In ProElite's demise, five fighters become prime real estate for UFC

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When ProElite -- a competitor he claimed to have never taken seriously -- announced it would be filing for bankruptcy last week, White gloated like a kid who'd just won at kickball. Magnanimous it wasn't, but if we expected anything different from the outspoken White we have only ourselves to blame for our disappointment.

As much as it pleases White to see another competitor go under, the reality is that it leaves a lot of people unemployed in lean economic times. And no, I'm not just talking about Kimbo Slice's entourage. I'm talking about the many fighters who fought under the ProElite umbrella who are still trying to figure out what their future holds.

At the moment, no one is going anywhere until the murky contract situation gets cleared up. But when it does, as it eventually must, there are five fighters the UFC should sign, and quick:

1. Jake Shields

The most talented fighter on the ProElite roster, the welterweight champ is almost certain to find himself in the Octagon. He doesn't come with an exorbitant price tag (which is always a bonus for Dana White & Co.), and he's a fresh face for a division that threatens to be cleaned out by Georges St. Pierre within a year or so. It's a no-brainer.

2. Nick Diaz

Two Diaz brothers in the UFC? Isn't that just a little too hardcore for one company? I sure hope not. The Diaz brothers may be a constant headache and a roaming sideshow, but they also put on a show every time they step in the Octagon. Nick might have to come down on his asking price a little and maybe even give up his medical marijuana card, but the UFC could certainly use him. Besides, he's going to be at all his brother's fights causing trouble anyway, so why not make him an employee and get the benefits along with drawbacks?

3. Robbie Lawler

Like Diaz, he had his run in the UFC before his EliteXC days. But Lawler has become a different fighter since then. Hard-nosed, hard-hitting and no-frills, he could bring something new to a middleweight division that is painfully thin right now. As long as he doesn't price himself out of the running, there is no reason for the UFC to let him get away.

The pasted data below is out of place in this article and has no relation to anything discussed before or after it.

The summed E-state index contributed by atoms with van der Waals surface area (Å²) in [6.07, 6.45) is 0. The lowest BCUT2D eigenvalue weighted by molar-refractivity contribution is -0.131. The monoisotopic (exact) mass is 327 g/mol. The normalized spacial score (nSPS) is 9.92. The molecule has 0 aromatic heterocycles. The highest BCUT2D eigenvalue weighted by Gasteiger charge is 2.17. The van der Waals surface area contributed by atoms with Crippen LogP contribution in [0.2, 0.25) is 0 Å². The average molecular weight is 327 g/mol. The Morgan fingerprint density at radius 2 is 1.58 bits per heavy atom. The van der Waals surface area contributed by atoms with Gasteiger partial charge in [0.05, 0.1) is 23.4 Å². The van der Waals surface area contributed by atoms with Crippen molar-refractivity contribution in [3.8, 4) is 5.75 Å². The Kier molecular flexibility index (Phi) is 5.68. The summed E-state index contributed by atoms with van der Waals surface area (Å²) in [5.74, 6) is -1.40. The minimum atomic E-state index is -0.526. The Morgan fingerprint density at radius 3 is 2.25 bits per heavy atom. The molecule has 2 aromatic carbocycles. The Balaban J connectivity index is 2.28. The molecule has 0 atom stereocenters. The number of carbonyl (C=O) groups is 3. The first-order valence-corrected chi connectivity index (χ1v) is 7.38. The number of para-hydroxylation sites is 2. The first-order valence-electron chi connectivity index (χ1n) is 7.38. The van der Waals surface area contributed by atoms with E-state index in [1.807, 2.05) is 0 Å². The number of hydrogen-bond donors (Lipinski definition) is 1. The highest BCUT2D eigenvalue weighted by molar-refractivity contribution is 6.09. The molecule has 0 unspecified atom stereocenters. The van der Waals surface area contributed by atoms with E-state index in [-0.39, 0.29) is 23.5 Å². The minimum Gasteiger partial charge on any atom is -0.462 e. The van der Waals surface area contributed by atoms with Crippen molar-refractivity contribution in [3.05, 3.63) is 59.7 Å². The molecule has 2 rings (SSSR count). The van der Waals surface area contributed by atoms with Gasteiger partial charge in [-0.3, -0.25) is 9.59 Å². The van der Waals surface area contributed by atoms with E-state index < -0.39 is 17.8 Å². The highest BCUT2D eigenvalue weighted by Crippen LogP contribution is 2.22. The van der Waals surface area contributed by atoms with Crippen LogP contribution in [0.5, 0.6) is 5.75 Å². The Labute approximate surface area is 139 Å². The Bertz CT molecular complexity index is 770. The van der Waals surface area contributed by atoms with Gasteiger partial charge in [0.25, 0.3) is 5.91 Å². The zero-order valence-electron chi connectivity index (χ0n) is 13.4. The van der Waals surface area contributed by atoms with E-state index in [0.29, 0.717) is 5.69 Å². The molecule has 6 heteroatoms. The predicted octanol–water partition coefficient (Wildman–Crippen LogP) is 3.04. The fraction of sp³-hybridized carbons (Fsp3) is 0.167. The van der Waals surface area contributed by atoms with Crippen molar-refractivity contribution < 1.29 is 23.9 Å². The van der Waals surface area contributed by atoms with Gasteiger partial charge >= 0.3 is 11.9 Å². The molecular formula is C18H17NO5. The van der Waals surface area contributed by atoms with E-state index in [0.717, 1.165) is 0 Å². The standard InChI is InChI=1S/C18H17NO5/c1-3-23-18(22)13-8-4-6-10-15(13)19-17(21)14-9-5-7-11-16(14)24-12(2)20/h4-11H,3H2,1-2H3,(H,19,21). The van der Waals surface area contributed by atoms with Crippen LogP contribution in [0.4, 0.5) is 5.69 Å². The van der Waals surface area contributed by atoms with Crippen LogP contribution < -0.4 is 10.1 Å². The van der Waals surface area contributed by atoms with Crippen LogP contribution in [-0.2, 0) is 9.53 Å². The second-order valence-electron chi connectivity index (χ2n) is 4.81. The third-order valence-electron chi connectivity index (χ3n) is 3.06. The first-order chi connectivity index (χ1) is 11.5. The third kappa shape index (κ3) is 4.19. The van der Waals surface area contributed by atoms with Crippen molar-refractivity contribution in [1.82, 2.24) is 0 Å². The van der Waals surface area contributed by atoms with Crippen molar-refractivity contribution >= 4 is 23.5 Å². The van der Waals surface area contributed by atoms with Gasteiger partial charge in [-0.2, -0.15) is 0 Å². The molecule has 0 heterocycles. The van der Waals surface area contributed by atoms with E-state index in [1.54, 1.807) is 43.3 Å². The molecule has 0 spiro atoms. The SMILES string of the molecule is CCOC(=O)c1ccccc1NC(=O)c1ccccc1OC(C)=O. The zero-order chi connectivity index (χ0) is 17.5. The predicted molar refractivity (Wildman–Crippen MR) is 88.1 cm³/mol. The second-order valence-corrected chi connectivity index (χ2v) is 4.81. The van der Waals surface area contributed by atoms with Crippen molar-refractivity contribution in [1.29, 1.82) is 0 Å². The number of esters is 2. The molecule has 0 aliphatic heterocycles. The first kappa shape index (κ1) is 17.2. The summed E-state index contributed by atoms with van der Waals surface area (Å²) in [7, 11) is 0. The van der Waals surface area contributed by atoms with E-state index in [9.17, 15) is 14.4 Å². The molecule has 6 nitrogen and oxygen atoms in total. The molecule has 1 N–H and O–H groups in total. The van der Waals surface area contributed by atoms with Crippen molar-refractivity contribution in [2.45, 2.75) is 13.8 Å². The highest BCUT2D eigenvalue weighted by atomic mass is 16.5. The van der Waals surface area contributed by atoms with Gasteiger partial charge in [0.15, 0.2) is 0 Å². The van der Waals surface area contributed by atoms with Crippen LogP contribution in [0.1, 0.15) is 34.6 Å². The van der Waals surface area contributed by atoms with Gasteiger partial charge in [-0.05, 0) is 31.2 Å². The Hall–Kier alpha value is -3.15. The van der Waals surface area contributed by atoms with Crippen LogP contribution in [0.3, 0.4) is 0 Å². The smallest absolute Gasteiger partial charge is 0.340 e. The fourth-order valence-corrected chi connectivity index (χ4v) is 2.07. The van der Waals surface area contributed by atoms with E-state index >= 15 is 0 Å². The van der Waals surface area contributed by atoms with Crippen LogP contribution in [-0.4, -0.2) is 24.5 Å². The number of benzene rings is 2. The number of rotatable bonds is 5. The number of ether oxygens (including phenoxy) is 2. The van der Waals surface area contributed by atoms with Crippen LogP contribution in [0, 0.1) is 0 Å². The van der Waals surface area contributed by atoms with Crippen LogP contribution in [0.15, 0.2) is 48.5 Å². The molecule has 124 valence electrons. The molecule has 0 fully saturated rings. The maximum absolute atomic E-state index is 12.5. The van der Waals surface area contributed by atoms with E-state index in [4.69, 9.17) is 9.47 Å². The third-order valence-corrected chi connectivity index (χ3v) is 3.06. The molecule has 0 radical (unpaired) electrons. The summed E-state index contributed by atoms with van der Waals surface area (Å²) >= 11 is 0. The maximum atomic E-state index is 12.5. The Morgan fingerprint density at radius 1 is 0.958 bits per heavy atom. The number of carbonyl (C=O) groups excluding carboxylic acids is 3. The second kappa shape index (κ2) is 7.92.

4. Brett Rogers

No one suffered more from Slice's collapse against Seth Petruzelli than Rogers, who had been begging for the opportunity to expose Slice for months. EliteXC wouldn't have even had to pay him extra to stay off the ground, but somehow the promotion screwed that one up. Rogers is still an up-and-comer who needs some polish, but he's a big heavyweight with powerful striking. And he comes cheap. The UFC has built contracts on frailer ground than that before.

5. Rafael "Feijao" Cavalcante

Perhaps the least known of the bunch, the light heavyweight Feijao is athletically gifted and ready to break into the big time. If the UFC doesn't sign him now, someone else will. He still needs a little time to grow (which is another way of saying the UFC won't have to pay through the nose to get him), but he could be a major contender in the 205-pound division within a year or two.

Futures of Other Notables:

Kimbo Slice -- The UFC will pass, unless he wants to go on The Ultimate Fighter, which he doesn't. Japan is where Kimbo should go. They love a story there, and they don't even mind too much if you aren't very good.

Gina Carano -- If you want a strong women's division she's a must-have. The UFC doesn't seem interested in that business, so they'll let her slide.

Eddie Alvarez -- He may prefer to try his luck in DREAM for a while, safely in Japan where the contract trouble can't reach him, but he'd be a great pick-up eventually.

Joey Villasenor -- He could very well slip into the UFC down the road, or slip under their radar altogether. Either way, it won't make or break the promotion.

Seth Petruzelli -- He destroyed his own 15 minutes of fame with his radio show remarks. Dana White is probably grateful, in a way, but not enough to give him a job. At least he's got that smoothie shop thing going for him.